US director Michael Bay (right) and his crew were blackmailed twice by alleged triad members while shooting the latest Transformers movie in Hong Kong in October. Nonetheless, the cheery director wasn't put off; instead, he found humour in the seemingly grim situation. On his blog, Bay wrote: "It was like a zombie in Brad Pitt's movie World War Z: he lifted seven guys up and tried to bite them."
Whistle-blower and former National Security Agency (NSA) employee Edward Snowden revealed in June that he was in Hong Kong. He had leaked documents to the British newspaper, The Guardian, a series of allegedly unlawful hacking activities committed by the American agency. He later told South China Morning Post that Chinese University of Hong Kong was also among the institutions the NSA had hacked. Snowden fled from Hong Kong to Russia later that month and has remained there since.
Lufsig, a cuddly plush toy from Ikea, came under the spotlight after one was hurled at Chief Executive Leung Chun-ying and his ministers at a local district forum on December 7. Within two days, the wolf doll was sold out in all Ikea stores across Hong Kong. Young Post did a spot search in Mong Kok last week and found that Lufsig was still available at some toy stores, but the price had doubled.
In March, the government introduced a two-tin limit on infant milk formula for travellers leaving Hong Kong. This was the result of a serious shortage of milk formula during the Lunar New Year, with mainland visitors and parallel-goods traders buying up much of the city's stock.
Nine Hong Kong holidaymakers died near Luxor, Egypt, when their hot-air balloon burst into flames on February 26.
Twenty-three students from Modern College were caught plagiarising by the Hong Kong Examinations and Assessment Authority. The group said their teacher told them the school-based assessment was not important, so they copied other people's works without citing the original authors in their projects for the HKDSE. The grades for their school-based projects were invalidated.
About 400 dockworkers at Kwai Tsing Container Terminals went on strike in March, demanding a 20 per cent pay rise and better working conditions. The walkout - which was held against Hongkong International Terminals, a subsidiary that is part of Hong Kong's richest man Li Ka-shing's Hutchison Whampoa Limited - lasted for 40 days. Strikers were eventually given a 9.8 per cent pay rise and the toilet breaks they demanded.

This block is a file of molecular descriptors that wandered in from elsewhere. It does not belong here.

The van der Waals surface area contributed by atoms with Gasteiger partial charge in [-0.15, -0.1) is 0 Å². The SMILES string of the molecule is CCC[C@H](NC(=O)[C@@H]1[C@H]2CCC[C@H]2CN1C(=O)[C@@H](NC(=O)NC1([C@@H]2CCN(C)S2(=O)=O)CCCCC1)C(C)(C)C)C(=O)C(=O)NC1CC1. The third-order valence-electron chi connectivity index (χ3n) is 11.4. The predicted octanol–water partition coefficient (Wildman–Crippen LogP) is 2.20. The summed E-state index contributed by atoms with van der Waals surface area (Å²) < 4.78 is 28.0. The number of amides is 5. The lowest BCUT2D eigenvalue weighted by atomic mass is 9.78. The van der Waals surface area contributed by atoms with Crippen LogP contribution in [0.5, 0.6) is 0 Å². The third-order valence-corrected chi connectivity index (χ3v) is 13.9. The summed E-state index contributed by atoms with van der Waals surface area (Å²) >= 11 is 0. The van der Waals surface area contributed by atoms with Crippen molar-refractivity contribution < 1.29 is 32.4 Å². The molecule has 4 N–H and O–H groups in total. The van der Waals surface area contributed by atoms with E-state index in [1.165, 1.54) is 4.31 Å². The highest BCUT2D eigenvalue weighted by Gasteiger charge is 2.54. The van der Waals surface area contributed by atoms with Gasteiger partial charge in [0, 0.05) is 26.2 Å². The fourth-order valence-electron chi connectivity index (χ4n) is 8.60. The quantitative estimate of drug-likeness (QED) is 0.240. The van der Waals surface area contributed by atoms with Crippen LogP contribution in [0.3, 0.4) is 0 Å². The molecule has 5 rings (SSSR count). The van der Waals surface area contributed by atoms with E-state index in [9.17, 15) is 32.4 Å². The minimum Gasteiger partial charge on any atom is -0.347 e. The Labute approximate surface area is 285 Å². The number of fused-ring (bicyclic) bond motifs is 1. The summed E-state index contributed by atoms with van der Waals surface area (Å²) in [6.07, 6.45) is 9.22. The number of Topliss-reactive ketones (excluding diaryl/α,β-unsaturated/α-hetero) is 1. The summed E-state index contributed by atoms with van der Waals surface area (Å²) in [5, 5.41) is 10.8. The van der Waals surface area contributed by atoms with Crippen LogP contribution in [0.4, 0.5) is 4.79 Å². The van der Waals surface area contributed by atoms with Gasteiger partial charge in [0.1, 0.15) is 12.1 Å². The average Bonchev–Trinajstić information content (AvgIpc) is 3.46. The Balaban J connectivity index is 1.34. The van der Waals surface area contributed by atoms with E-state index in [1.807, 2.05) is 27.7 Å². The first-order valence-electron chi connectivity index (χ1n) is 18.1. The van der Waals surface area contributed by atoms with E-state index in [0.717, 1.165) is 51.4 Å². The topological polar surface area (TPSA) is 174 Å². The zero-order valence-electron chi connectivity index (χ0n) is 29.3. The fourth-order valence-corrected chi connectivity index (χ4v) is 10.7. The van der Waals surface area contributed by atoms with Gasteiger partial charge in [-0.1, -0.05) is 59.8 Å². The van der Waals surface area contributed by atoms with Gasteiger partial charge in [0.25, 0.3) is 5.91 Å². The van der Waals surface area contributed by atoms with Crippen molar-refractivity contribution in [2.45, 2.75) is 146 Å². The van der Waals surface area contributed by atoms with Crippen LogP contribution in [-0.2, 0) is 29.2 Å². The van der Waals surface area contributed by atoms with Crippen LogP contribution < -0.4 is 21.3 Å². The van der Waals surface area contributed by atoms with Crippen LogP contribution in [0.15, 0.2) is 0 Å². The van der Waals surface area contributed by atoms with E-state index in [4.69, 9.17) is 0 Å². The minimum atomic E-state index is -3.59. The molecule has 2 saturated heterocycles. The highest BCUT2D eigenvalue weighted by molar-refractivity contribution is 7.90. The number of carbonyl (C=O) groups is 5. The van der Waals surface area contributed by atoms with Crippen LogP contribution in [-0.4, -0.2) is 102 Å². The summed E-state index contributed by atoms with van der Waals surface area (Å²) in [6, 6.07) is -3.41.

The Court of Final Appeal ruled in December requiring new arrivals to live in the city for seven years before being eligible to apply for Comprehensive Social Security Assistance is unconstitutional.
A video that documented primary school teacher Alpais Lam Wai-sze shouting abuse at police officers on July 14 stirred up a media storm. Lam was filmed losing her temper while watching a clash between Falun Gong and the Hong Kong Youth Care Association in Mong Kok. Her act later led to a protest staged by both her supporters and critics. At a public forum, Chief Executive Leung Chun-ying asked the Education Bureau to submit a report about the incident. The findings were not publicised.
On October 15, the future of businessman Ricky Wong Wai-kay's Hong Kong Television Network (HKTV) was left in limbo, after its free-to-air licence application was turned down by the Hong Kong government. The saga later prompted tens of thousands of people to take to the streets to protest against the government's refusal to explain its decision. Wong (above) has since shifted focus and is running online programmes downloadable on mobile devices. He also said he would file a judicial review.